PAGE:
Infidelity against comedy’s most lovable character, Ted Lasso.
Lying on video – and getting caught – when it comes to all things Shia LaBeouf.
Spitting on Chris Pine.
Messing with Florence Pugh’s head and making her angry.
Elaine Bennis-like dancing to Harry Styles at his concerts.
Forget about how wobbly a film that director Oliva Wilde has made in Don’t Worry, Darling – her often obliquely ominous, Stepford Wives-like follow-up to her sharply-done Booksmart of 2019. Forget that she’s taken the epic, force of super-nature that is Harry Styles and turned him (ah, he turned himself) in his first big, leading man role, small and insignificant at a time when he should be nothing but huge.
Like trying to take Kanye West’s Donda records seriously after he’s been costumed like a fly holed up in a stadium in private and fashioned goofy drama against the Kardashians (and made himself more disreputable then even they), it is hard to find Wilde’s cinematic vision palatable when she’s allowed so much chaos into her filming schedule, let alone a very publicized life-as-of-late.
And yet, I’m not here to criticize how one or two or more of us or they live a life. That would be more hairbrained than Don’t Worry, Darling.
Bathed in a crisp, but 1950s-appropriate retro palette of beige, amber and auburns from its cinematography by Matthew Libatique (renowned for the waking nightmares of Black Swan and Requiem for a Dream), Wilde’s film about a utopian experimental community-gone-awry starts in a chicly urbane suburban setting not unlike the one that eventually welcomed murder and mayhem in everything from Bad Sisters to Big Little Lies.
Like those streaming shows, you can sense ill will and evil intent the minute you lay eyes on the too-perfect company town of Victory, California.
Here, in Victory, and under the watchful eye of the Victory Project workplace and a make-believe late-1950s-scape, husbands such as Jack Chambers (Styles, in an accent than never remains in one place for long), Bill (Nick Kroll) and Frank – the head of the company and the starry-gazed founder of the Victory Project – wear the pants as devoted housewives such as Alice Chambers (Pugh), Bunny (Wilde) and Shelley (Gemma Chan, a genuine queen bee to the hive as a character and as an actress) tend to their opulent, cookie-cutter homes’ chores and fuck without question on dining room tables. Bunny even goes so far as to have a what-isn’t-broke-don’t-need-fixing attitude when it comes to just how much overtime their husbands are putting into the highly glamorous company, its so-called “development of progressive materials,” and which and its long-mysterious project. Even when their friend Margaret (KiKi Layne) slits her own throat and falls from a roof, Bunny goes along with the program and keeps taking dance classes with her pals.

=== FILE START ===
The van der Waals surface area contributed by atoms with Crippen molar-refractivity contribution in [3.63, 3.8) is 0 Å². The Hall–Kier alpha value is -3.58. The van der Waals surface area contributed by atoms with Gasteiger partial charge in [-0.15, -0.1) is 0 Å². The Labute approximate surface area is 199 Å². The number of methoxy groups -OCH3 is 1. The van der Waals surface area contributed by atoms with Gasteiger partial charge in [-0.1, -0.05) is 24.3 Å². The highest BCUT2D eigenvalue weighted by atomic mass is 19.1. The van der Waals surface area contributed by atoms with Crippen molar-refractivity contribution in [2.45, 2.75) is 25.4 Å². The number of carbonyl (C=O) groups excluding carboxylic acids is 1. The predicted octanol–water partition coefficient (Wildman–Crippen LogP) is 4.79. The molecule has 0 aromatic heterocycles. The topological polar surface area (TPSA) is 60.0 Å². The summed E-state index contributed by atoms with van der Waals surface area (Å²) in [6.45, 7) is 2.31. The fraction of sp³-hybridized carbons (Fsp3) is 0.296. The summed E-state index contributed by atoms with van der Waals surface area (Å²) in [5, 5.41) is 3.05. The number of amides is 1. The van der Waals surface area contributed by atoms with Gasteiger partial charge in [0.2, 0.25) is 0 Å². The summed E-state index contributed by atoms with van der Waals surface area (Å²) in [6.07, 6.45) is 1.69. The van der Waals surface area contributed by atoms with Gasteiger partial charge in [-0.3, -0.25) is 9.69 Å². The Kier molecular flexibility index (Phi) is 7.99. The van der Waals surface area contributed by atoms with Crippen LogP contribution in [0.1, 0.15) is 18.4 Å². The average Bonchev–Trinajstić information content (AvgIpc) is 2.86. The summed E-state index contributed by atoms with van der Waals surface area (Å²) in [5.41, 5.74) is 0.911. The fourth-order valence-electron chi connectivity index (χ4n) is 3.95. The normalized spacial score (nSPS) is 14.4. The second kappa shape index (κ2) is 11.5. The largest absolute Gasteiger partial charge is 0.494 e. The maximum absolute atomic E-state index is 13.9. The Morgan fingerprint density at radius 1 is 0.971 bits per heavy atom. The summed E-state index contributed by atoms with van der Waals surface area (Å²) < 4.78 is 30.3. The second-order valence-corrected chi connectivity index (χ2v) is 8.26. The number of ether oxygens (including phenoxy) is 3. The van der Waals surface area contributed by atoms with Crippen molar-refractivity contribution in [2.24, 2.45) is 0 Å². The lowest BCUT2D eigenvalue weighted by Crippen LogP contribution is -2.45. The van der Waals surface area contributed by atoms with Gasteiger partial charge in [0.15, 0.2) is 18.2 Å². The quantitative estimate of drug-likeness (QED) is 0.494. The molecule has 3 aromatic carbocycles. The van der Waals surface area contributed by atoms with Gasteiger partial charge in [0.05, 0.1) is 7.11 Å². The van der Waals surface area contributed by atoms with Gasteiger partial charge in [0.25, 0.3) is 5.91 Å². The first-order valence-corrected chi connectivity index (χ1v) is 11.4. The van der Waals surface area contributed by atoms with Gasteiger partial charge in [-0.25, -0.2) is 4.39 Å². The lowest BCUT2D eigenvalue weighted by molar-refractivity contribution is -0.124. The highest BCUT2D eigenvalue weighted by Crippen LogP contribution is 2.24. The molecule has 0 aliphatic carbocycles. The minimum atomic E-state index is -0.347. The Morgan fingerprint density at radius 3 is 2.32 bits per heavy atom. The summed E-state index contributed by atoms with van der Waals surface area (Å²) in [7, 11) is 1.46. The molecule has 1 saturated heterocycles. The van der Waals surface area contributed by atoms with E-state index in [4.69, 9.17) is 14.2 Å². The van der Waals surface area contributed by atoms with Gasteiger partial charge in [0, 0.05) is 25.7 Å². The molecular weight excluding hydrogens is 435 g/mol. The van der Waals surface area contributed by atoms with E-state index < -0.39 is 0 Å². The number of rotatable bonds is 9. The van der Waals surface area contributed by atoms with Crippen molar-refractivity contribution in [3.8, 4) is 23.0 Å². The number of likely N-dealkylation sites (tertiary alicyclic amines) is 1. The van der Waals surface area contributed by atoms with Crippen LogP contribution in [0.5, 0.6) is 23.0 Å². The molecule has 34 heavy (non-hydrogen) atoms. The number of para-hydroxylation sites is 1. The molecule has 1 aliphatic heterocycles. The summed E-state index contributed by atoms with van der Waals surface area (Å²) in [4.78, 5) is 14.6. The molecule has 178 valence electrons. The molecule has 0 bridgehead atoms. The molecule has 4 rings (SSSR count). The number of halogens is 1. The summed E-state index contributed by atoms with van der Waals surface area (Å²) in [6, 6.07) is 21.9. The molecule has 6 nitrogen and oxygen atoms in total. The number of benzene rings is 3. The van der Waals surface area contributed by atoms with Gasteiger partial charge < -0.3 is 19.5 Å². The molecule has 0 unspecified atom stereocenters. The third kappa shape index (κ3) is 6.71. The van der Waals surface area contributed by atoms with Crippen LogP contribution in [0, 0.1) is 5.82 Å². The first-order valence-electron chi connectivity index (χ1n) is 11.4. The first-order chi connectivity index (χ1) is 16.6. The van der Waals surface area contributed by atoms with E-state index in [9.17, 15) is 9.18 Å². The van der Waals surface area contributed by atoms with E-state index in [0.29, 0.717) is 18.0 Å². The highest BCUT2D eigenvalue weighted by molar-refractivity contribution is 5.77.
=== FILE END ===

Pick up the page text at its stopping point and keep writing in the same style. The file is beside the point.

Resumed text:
Alice though, played whimsically and wisely by Pugh – so-much-so, it isn’t even fair in retrospect that anyone (save for Chan and Pine) dared to act against her – begins to get curiouser and curiouser about her husband’s work and the real nature of the Victory Project, a nature all-but-given-away by an oily Pine’s arch, sensual Frank when he slowwwwwwlllllllly announnnnnnnnces that, as me, “We ask for strength, food at home, a house cleaned, and discretion above all else,” from their wives. Portraying the present, ominously and cruelly, as a re-imagined martini-filled, ring-a-ding past where and when women hadn’t yet been introduced to the pill, to liberation, to the work place and to true independence – and with Pine acting like a cross between Dean Martin and Guyana’s CEO Jim Jones – that which the project is geared toward is making sure the little ladies stay that way forever.